Wednesday, January 07, 2009

Motion for internet television access to be argued on January 13th in SONY BMG Music v. Tenenbaum

The defendant's motion for internet television coverage of the trial and other proceedings in SONY BMG Music v. Tenenbaum is scheduled for oral argument in a telephone conference call on January 13th. The RIAA lawyers asked for an extension of time to respond to the motion, which the Judge apparently granted only partially.

The Court's docket entry is as follows:

Judge Nancy Gertner: Electronic ORDER entered granting in part and denying in part Motion for Extension of Time to File Response/Reply re MOTION Allows Courtroom View Network to Provide Coverage of Proceedings Over the Internet. "Plaintiff's Motion for Extension of Time is GRANTED but only until 1/12/09. The Court will hold a telephonic argument on the Motion to Provide Coverage of Proceedings on 1/13/09 at 2:00pm. Counsel shall coordinate with each other to call the Court on a single conference line at the appointed time; they should dial in to [Court]. If necessary, the Court will permit supplemental briefing following the telephonic argument."


Commentary & discussion:

Punto Informatico (Italian)



Keywords: lawyer digital copyright law online internet law legal download upload peer to peer p2p file sharing filesharing music movies indie independent label freeculture creative commons pop/rock artists riaa independent mp3 cd favorite songs intellectual property portable music player

11 comments:

Anonymous said...

Sunlight is the best disinfectant.

{The Common Man Speaking}

Anonymous said...

If the this is allowed to be televised,
they will drop the case, guaranteed.

Dreddsnik

Alter_Fritz said...

Not wanting to pass criticism on Judge Gertner since she seems to be doing a good reasonable and sane job as judge in these mass cases she has got ...



... but I must ask: Why the hell do those plaintiffs (no matter what judge involved though!) are so often granted extensions of time?

I think I do understand that time extension grantings is something that normally work out cooperatively between the parties in most other cases after all but it seems to Alter_Fritz that Holme, Roberts and Owen Lawyers working for this "best-known and most well-respected record companies in the United States and the world" Sony-BMG, EMI, Vivendi Universal and Warner are extra lazy when it comes to following deadlines that were ones instituted by the judiciary to have justice work smoothly, fair and effective!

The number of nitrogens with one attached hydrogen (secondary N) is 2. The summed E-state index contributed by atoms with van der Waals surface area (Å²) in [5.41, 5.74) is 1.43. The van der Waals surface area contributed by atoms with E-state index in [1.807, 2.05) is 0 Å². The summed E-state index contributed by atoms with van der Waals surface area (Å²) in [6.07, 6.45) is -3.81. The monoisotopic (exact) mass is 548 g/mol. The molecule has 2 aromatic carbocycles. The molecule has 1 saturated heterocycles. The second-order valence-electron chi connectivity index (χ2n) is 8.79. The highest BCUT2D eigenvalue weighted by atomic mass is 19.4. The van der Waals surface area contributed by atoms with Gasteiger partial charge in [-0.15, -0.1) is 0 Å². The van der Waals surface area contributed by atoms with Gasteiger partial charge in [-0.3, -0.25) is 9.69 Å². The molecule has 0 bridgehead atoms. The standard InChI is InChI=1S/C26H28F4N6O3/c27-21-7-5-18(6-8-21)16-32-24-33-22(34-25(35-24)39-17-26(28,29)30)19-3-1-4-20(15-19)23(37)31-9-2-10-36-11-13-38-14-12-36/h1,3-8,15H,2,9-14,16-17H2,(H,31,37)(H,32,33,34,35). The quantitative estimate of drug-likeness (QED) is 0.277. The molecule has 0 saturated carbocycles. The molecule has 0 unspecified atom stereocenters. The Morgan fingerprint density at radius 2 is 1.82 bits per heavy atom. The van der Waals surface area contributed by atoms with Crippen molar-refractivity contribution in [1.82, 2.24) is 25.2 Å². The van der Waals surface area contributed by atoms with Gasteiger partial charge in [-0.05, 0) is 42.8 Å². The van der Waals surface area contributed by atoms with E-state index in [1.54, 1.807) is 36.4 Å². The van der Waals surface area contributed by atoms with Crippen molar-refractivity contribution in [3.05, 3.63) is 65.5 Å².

If these sue 'em all guys are unable to handle all the work they bring upon the courts with their aggressive attack on society at large then should judges not be lenient and always grant them extra time but throw the lawyers behind bars, and the cases out of their courtrooms for unreasonable vexatious conduct.

And if these criminal(?) wrongdoings committing HRO lawyers come with their worn out argument about "the right to petition the government" that they claim what it is that they doing with their "marketing for their monopoly through mass extortionate litigations" these lawyers should get a kick in their lazy, lastly so often for time extensions asking, butts instead of friendly grantings of extension.

It seems to Alter_Fritz that these guys still have some "big guy bonus" before the courts that the defendants seems not to have.
As another example me is wondering why the HRO guys did not seem to have any problems/time delays in the past to get this pro hac vice(sp?) admission of HRO guys in the local cases and yet when it turned out for example that Prof. Nesson seems to needed such a thing too it did not worked so fast in this other courtroom (Ms. Tenenbaum had to strike by hand the signature of him and hand it into the court system as pro se signed instead)